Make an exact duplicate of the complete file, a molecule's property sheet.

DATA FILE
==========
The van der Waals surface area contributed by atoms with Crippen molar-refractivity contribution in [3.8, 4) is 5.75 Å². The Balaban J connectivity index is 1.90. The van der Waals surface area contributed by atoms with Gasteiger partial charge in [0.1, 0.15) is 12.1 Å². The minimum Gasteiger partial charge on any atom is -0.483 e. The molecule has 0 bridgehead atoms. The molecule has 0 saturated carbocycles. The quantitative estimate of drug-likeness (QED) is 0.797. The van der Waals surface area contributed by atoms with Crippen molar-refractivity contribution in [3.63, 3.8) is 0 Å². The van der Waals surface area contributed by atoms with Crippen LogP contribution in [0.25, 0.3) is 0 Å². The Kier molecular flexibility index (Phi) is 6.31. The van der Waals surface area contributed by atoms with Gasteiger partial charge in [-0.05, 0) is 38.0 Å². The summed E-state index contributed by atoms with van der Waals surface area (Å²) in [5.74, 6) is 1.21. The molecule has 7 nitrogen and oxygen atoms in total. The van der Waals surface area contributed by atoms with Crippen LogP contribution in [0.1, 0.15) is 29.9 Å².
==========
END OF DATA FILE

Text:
The van der Waals surface area contributed by atoms with Crippen molar-refractivity contribution in [3.8, 4) is 5.75 Å². The Balaban J connectivity index is 1.90. The van der Waals surface area contributed by atoms with Gasteiger partial charge in [0.1, 0.15) is 12.1 Å². The minimum Gasteiger partial charge on any atom is -0.483 e. The molecule has 0 bridgehead atoms. The molecule has 0 saturated carbocycles. The quantitative estimate of drug-likeness (QED) is 0.797. The van der Waals surface area contributed by atoms with Crippen molar-refractivity contribution in [3.63, 3.8) is 0 Å². The van der Waals surface area contributed by atoms with Crippen LogP contribution in [0.25, 0.3) is 0 Å². The Kier molecular flexibility index (Phi) is 6.31. The van der Waals surface area contributed by atoms with Gasteiger partial charge in [-0.05, 0) is 38.0 Å². The summed E-state index contributed by atoms with van der Waals surface area (Å²) in [5.74, 6) is 1.21. The molecule has 7 nitrogen and oxygen atoms in total. The van der Waals surface area contributed by atoms with Crippen LogP contribution in [0.1, 0.15) is 29.9 Å².